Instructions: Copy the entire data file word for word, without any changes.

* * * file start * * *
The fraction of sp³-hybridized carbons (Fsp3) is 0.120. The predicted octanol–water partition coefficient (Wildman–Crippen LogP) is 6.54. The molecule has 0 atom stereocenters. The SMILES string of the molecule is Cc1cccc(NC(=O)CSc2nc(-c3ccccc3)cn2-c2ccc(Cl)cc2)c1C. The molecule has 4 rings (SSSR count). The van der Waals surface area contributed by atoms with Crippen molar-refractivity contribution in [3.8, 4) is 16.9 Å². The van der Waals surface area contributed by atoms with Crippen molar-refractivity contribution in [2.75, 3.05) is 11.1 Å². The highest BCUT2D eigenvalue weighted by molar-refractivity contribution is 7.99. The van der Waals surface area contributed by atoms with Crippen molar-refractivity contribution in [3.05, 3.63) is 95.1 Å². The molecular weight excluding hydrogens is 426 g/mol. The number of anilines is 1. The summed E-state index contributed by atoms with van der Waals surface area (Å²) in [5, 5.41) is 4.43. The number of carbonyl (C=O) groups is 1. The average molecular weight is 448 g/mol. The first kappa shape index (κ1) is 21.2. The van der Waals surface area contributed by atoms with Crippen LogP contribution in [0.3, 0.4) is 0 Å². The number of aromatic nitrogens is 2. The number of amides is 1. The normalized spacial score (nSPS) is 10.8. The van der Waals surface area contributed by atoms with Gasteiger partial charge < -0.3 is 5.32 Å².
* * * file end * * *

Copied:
The fraction of sp³-hybridized carbons (Fsp3) is 0.120. The predicted octanol–water partition coefficient (Wildman–Crippen LogP) is 6.54. The molecule has 0 atom stereocenters. The SMILES string of the molecule is Cc1cccc(NC(=O)CSc2nc(-c3ccccc3)cn2-c2ccc(Cl)cc2)c1C. The molecule has 4 rings (SSSR count). The van der Waals surface area contributed by atoms with Crippen molar-refractivity contribution in [3.8, 4) is 16.9 Å². The van der Waals surface area contributed by atoms with Crippen molar-refractivity contribution in [2.75, 3.05) is 11.1 Å². The highest BCUT2D eigenvalue weighted by molar-refractivity contribution is 7.99. The van der Waals surface area contributed by atoms with Crippen molar-refractivity contribution in [3.05, 3.63) is 95.1 Å². The molecular weight excluding hydrogens is 426 g/mol. The number of anilines is 1. The summed E-state index contributed by atoms with van der Waals surface area (Å²) in [5, 5.41) is 4.43. The number of carbonyl (C=O) groups is 1. The average molecular weight is 448 g/mol. The first kappa shape index (κ1) is 21.2. The van der Waals surface area contributed by atoms with Crippen LogP contribution in [0.3, 0.4) is 0 Å². The number of aromatic nitrogens is 2. The number of amides is 1. The normalized spacial score (nSPS) is 10.8. The van der Waals surface area contributed by atoms with Gasteiger partial charge < -0.3 is 5.32 Å².